- A team led by UC San Diego’s Carethers and Kathleen McGuire, Ph.D., professor of biology at SDSU will investigate why African Americans have the highest incidence and death rates for colorectal cancer among racial groups in the United States. The researchers will examine more than 1,500 colorectal tumors to determine possible biological differences in tumors among African Americans and Caucasians. They will also try to determine why a certain tumor type – more common in Caucasians – is less likely to spread to other areas in the body..
- Scientists led by SDSU organic chemistry professor Douglas Grotjahn, Ph.D., and Moores UCSD Cancer Center research scientist Boris Minev, M.D., will study the development of a nanotechnology-based vaccine against prostate cancer, which is a particular problem in the African American population.
- Stephen Howell, M.D., Moores Cancer Center member and professor of medicine at UC San Diego, and Shelli McAlpine, Ph.D., associate professor of chemistry at SDSU, will lead a project aimed at exploring the development of a novel chemotherapy drug against colon and pancreatic cancers.
Both institutions’ deep roots in community-based research are crucial to the success of the initiative’s wide-ranging projects.
Noting that cancer prevention and care will continue to be emphasized in diverse, underserved communities, Navarro said, “This grant enables the programs already in place to expand, and will help expose a new generation of basic scientists, biologists and social scientists to a different environment.”
For example, Navarro and her colleagues recently partnered with local community organizations and health programs on a health fair held in National City focusing on women in the Latino community. As part of this program, approximately 100 women received mammography screening and clinical breast exams in a program conducted in conjunction with a community organization, MANA de San Diego.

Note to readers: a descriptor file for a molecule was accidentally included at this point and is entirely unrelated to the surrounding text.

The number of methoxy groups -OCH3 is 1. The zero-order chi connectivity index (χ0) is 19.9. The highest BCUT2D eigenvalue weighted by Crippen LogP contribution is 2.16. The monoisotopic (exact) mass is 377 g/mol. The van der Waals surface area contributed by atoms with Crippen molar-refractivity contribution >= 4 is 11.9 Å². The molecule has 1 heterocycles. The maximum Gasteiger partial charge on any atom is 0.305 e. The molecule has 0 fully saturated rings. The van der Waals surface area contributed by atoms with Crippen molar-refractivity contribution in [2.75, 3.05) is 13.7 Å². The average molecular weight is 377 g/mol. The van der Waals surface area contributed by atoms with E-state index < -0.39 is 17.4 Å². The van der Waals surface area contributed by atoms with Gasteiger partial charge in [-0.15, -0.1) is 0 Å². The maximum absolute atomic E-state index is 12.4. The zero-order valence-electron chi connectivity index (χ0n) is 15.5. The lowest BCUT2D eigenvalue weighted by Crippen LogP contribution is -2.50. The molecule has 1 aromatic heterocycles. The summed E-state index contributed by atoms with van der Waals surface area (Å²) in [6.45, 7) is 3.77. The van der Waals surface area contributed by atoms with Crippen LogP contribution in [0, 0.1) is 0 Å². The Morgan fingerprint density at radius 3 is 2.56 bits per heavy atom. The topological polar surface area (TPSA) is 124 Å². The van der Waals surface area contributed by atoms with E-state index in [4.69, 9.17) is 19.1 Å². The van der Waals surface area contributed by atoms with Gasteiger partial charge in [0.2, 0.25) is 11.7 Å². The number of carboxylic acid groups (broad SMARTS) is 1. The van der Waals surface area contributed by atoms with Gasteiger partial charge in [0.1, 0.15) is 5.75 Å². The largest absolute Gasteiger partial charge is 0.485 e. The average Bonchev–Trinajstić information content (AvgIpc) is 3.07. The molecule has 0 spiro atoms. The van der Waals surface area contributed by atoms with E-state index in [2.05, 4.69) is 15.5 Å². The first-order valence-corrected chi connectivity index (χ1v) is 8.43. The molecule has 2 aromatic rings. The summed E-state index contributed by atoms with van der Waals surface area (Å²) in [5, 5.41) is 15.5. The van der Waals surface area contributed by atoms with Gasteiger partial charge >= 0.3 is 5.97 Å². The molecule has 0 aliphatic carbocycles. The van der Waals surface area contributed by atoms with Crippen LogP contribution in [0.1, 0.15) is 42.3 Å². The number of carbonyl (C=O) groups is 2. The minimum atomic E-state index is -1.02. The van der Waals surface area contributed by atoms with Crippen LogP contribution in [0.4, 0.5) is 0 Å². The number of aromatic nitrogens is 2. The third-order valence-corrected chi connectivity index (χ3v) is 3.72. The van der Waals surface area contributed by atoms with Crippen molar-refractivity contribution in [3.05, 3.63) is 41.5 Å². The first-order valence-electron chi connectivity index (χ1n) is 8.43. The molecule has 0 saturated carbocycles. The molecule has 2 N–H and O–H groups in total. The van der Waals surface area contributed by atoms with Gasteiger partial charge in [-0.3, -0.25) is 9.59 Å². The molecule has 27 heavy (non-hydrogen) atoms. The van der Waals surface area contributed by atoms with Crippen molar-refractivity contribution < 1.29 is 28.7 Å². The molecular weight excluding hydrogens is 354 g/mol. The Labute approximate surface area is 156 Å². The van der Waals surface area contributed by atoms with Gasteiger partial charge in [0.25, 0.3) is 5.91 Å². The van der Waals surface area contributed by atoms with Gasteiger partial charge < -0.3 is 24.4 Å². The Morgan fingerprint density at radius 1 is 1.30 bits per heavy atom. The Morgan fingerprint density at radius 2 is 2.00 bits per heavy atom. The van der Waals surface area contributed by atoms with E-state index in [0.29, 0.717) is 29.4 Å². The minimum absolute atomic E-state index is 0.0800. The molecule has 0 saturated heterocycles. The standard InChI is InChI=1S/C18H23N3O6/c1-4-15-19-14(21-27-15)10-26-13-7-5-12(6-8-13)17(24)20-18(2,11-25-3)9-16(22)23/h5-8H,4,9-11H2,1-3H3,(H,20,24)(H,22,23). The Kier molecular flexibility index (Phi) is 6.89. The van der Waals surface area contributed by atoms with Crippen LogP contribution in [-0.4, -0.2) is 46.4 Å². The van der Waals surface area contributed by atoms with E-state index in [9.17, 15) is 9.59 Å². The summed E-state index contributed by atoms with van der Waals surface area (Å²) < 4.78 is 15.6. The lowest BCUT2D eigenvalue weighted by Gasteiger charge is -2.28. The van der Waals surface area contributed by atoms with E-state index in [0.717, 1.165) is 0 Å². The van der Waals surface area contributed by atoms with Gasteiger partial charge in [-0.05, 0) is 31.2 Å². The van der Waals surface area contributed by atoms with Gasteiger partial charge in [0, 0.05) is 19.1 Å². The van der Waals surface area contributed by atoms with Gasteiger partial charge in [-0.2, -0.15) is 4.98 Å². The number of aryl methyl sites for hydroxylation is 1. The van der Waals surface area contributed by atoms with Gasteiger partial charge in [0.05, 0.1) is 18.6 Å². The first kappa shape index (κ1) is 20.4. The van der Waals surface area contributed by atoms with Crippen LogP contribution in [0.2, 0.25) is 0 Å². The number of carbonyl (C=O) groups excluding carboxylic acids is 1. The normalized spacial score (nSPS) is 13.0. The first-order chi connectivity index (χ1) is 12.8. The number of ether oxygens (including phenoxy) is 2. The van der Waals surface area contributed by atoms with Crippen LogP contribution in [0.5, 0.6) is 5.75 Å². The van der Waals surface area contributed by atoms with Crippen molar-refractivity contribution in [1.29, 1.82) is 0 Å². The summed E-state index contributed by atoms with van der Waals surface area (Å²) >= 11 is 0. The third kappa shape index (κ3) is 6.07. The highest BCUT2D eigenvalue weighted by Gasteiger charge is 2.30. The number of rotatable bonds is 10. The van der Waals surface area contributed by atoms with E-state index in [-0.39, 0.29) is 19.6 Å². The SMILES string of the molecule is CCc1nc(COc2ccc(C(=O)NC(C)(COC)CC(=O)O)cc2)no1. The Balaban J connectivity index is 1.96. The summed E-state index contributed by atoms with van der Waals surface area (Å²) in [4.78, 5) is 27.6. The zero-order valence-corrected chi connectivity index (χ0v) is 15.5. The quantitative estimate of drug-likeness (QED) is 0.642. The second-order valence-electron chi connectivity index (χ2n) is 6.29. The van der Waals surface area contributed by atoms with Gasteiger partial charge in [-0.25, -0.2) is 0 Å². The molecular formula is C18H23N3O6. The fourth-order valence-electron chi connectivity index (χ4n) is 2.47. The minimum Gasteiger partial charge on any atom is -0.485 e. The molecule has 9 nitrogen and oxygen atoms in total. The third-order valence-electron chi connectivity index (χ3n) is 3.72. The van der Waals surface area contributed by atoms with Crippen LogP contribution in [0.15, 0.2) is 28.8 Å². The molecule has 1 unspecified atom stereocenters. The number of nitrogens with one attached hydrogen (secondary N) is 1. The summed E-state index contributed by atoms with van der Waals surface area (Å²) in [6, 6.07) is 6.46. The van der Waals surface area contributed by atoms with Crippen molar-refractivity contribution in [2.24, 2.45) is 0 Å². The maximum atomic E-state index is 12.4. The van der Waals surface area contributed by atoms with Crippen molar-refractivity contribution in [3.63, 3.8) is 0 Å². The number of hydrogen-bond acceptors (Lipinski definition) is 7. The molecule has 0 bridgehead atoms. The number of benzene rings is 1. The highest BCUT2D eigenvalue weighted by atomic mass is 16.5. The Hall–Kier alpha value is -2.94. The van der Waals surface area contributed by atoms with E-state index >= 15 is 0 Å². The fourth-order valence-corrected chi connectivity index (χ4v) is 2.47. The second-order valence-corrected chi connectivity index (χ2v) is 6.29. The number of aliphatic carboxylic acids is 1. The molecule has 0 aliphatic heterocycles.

Training Future Leaders in Disparities Research
The cancer disparities partnership will also seek to enhance cancer research and training at SDSU and increase the effectiveness of the Moores UCSD Cancer Center in research, training and career development related to minorities. More specifically, the grant is aimed at educating and training promising minority scientists in cancer research and increasing the number of faculty, scientists and students engaged in culturally relevant cancer research, community outreach and education.
“The real beauty of the partnership is that community and academic partners are essential contributors and also stand to benefit from the partnership work,” Navarro said. “We will support projects that are meaningful to underserved communities and at the same time provide opportunities for scientists to become involved in research to eliminate cancer disparities.”
Carethers said the partnership will provide exciting new possibilities in rapidly advancing fields of medical research.
“I think we will come to a day where we will analyze a tumor sample and blood and give diagnoses based on genetic makeup,” said Carethers. “Researchers are just beginning to do molecular profiling of cancers and it will make a difference in treatment decisions.”
The Comprehensive SDSU-UCSD Cancer Center Partnership is the only NCI-funded comprehensive partnership in California, and the Moores UCSD Cancer Center is one of only three cancer centers (along with the University of Texas’ M.D. Anderson Cancer Center in Houston and Memorial Sloan-Kettering Cancer Center in New York) in the nation that received funding for this type of partnership this year.
San Diego State University is the oldest and largest higher education institution in the San Diego region. Since it was founded in 1897, the university has grown to offer bachelor’s degrees in 81 areas, master’s degrees in 74 areas and doctorates in 16 areas. SDSU’s more than 34,000 students participate in an academic curriculum distinguished by direct contact with faculty and an increasing international emphasis that prepares them for a global future.
The UCSD Moores Cancer Center, part of the UC San Diego Medical Center, is one of the nation’s 41 National Cancer Institute-designated Comprehensive Cancer Centers, combining research, clinical care and community outreach to advance the prevention, treatment and cure of cancer.